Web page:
Reforms Needed To Tackle Crisis, Forum Told

To avoid dire consequences from the world financial crisis, Cam­bodia must improve its ability to compete economically, diversify its sectors and speed up reforms, Prime Minister Hun Sen and donor organization officials said Thursday.

Speaking at the 3rd Annual Cam­bodian Economic Forum, Hun Sen warned of serious consequences if the government doesn’t act.

“It is clear that, if the [government] fails to take timely and appropriate proactive measures to manage the crisis, the effects of the global financial crisis and economic downturn will become a real cause for Cambodia’s financial system and economy to fall into a dangerous crisis,” he said.

The government’s Supreme Na­tional Economic Council held the forum in cooperation with the World Bank, Asia Development Bank and UN Development Pro­gram. Only the first session was open to the media, while the second two were closed.

World Bank Country Director Qimiao Fan told the forum that af­ter a decade of growth averaging about 9.5 percent a year, 2008’s growth was about 7 percent, ac­cording to a copy of his prepared remarks.

Last year’s growth decline is “un­fortunately, just a warning before the sharpest slowdown expected for 2009,” he said. The World Bank has predicted 4.9 percent growth in 2009.

A World Bank report prepared for the forum states that Cambo­dia’s economic growth in its current form is “unlikely” to be sustainable, but if necessary steps are taken growth could resume at 6 or 7 percent.

Cambodia’s growth has been too narrowly based in the last decade on four sectors: garments, tourism, construction and agriculture, ac­cording to the report, with garments accounting for 88 percent of exports.

“The achievements of the past decade are very fragile and leave many Cambodians poor with few assets. The base for this economic growth appears narrow. And the winds that once served Cambodia well—global trade and investment flows—have lost their strength, at least temporarily,” the report stated.

Since the 1990s, the policies of the International Labor Organiza­tion’s Better Factories Cambodia program have encouraged garment exports to the US and Europe by promising good working conditions for workers, and Cambodia must now generate other such policies to develop other sectors, the re­port stated.

The Cambodian economy must also trade more regionally, the re­port stated, noting that only 13 percent of its trade is within the region. Cambodia’s neighbors, by contrast, on average conduct 49 percent of their trade within the region.

And although natural resourc­es, particularly minerals and energy, continue to show potential, more oversight must be created to en­sure accountability, the report said.

Corruption and the lack of an ef­fective court system continue to be constraints on entrepreneurs, the report stated, and a lack of infrastructure and electricity continues to be a problem.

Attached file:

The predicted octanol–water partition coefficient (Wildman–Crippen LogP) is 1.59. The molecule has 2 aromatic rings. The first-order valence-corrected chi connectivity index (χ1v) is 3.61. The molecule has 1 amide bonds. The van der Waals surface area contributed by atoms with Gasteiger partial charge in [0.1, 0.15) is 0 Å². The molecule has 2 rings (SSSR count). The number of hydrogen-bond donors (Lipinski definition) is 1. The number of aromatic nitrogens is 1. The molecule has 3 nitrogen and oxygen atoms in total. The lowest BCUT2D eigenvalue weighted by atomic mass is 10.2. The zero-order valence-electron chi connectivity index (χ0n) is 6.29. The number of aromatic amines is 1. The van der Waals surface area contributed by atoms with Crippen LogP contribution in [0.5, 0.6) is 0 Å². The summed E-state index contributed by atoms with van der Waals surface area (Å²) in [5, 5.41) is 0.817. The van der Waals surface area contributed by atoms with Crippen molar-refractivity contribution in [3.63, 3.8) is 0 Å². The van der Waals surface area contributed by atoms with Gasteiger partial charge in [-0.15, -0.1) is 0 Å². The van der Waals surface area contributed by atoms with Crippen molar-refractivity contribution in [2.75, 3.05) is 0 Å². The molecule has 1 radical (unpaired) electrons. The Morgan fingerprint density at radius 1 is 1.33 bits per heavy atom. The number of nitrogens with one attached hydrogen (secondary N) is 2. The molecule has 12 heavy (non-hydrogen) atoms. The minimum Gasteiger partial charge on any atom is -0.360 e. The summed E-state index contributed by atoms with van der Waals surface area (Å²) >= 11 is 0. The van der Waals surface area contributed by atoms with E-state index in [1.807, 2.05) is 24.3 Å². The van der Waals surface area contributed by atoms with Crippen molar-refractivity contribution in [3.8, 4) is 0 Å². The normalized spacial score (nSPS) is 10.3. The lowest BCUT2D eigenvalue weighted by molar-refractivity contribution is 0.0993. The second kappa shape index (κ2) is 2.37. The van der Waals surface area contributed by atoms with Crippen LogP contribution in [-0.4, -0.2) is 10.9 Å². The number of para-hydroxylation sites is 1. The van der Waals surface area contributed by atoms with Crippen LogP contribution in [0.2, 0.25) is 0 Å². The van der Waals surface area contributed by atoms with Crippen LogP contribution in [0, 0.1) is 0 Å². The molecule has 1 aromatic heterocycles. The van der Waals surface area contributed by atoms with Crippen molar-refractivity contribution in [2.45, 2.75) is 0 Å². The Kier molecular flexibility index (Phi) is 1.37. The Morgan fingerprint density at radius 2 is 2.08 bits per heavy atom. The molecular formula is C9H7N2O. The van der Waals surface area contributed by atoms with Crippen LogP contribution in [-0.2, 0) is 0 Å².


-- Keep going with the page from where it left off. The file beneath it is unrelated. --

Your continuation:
Finance Ministry Secretary-Gen­eral Hang Chuon Naron explained that the global financial crisis has lowered demand for garments and tourism, according to a copy of slides for a forum presentation that was not open to the media.

Garment export growth in 2008 decreased 2 percent after steadily increasing by 15 percent from 2002 to 2007, according to Hang Chuon Naron’s presentation.

The global crisis has also dried up investment in construction, particularly from South Korea, the presentation continued.

Arjun Goswami, country director of the ADB, said the global financial crisis “may turn out to be the outset of one of the severest recessions in decades in several of Cambodia’s key export markets,” according to a copy of his prepared remarks.

He predicted the crisis would curtail garments, tourism and construction for at least two or three years as 250,000 people enter the job market every year.

Cambodian agriculture needs more investment in infrastructure, technology and training, he said.

Hun Sen agreed that more must be done.

“In the current context, the Royal Government clearly sees the op­portunity and needs to push forward the systematic and interrelated reforms, which aim at improving investment and business climate,” he said at the forum.

The government and private sectors need to cooperate more to re­duce legal procedures and re­quire­ments that raise the cost of doing business and may hinder investment, the prime minister said.

The government will also pass legislation to encourage food processing and production, particularly in rice mills, he said. The government must increase job training to expand other sectors, he said.

But Hun Sen rejected an opposition recommendation of a $500 million stimulus package as “unreasonable” for Cambodia given its budget.

SRP lawmaker Mu Sochua, who was barred from entering the for­um Thursday morning, said by tel­ephone that Cambodia needs the money for things like microfinance loans to farmers and vocational training.

She added that many reforms, such as anti-corruption measures, as well as better funding to spawn growth in the agricultural sector, could have been made years ago.

“I think there’s a very serious situation and we cannot allow the situation to go on much further than this,” she said.


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